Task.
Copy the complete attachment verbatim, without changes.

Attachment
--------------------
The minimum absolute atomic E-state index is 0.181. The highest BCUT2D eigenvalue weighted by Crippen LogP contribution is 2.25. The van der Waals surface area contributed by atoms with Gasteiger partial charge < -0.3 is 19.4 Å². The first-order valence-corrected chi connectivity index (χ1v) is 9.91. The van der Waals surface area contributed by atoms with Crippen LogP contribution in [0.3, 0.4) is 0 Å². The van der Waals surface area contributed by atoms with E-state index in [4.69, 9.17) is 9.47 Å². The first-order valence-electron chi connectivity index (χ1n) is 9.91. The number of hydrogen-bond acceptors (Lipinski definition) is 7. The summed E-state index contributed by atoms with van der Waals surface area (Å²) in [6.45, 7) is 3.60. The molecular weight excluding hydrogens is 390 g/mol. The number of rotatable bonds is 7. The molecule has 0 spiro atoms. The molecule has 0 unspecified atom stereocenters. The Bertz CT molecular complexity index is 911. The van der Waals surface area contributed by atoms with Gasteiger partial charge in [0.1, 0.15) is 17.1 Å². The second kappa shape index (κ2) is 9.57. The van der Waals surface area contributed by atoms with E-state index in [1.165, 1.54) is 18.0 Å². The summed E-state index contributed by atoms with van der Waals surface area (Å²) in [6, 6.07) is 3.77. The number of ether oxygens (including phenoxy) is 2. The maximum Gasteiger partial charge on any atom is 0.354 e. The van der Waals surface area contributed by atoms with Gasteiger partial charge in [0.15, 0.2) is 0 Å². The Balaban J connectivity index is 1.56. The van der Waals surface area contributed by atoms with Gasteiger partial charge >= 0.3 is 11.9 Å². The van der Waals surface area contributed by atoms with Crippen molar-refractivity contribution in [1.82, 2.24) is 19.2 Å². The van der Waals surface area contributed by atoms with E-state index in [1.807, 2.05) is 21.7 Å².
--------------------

The minimum absolute atomic E-state index is 0.181. The highest BCUT2D eigenvalue weighted by Crippen LogP contribution is 2.25. The van der Waals surface area contributed by atoms with Gasteiger partial charge < -0.3 is 19.4 Å². The first-order valence-corrected chi connectivity index (χ1v) is 9.91. The van der Waals surface area contributed by atoms with Crippen LogP contribution in [0.3, 0.4) is 0 Å². The van der Waals surface area contributed by atoms with E-state index in [4.69, 9.17) is 9.47 Å². The first-order valence-electron chi connectivity index (χ1n) is 9.91. The number of hydrogen-bond acceptors (Lipinski definition) is 7. The summed E-state index contributed by atoms with van der Waals surface area (Å²) in [6.45, 7) is 3.60. The molecular weight excluding hydrogens is 390 g/mol. The number of rotatable bonds is 7. The molecule has 0 spiro atoms. The molecule has 0 unspecified atom stereocenters. The Bertz CT molecular complexity index is 911. The van der Waals surface area contributed by atoms with Gasteiger partial charge in [0.1, 0.15) is 17.1 Å². The second kappa shape index (κ2) is 9.57. The van der Waals surface area contributed by atoms with E-state index in [1.165, 1.54) is 18.0 Å². The summed E-state index contributed by atoms with van der Waals surface area (Å²) in [6, 6.07) is 3.77. The number of ether oxygens (including phenoxy) is 2. The maximum Gasteiger partial charge on any atom is 0.354 e. The van der Waals surface area contributed by atoms with Gasteiger partial charge in [0.15, 0.2) is 0 Å². The Balaban J connectivity index is 1.56. The van der Waals surface area contributed by atoms with Gasteiger partial charge >= 0.3 is 11.9 Å². The van der Waals surface area contributed by atoms with Crippen molar-refractivity contribution in [1.82, 2.24) is 19.2 Å². The van der Waals surface area contributed by atoms with E-state index in [1.807, 2.05) is 21.7 Å².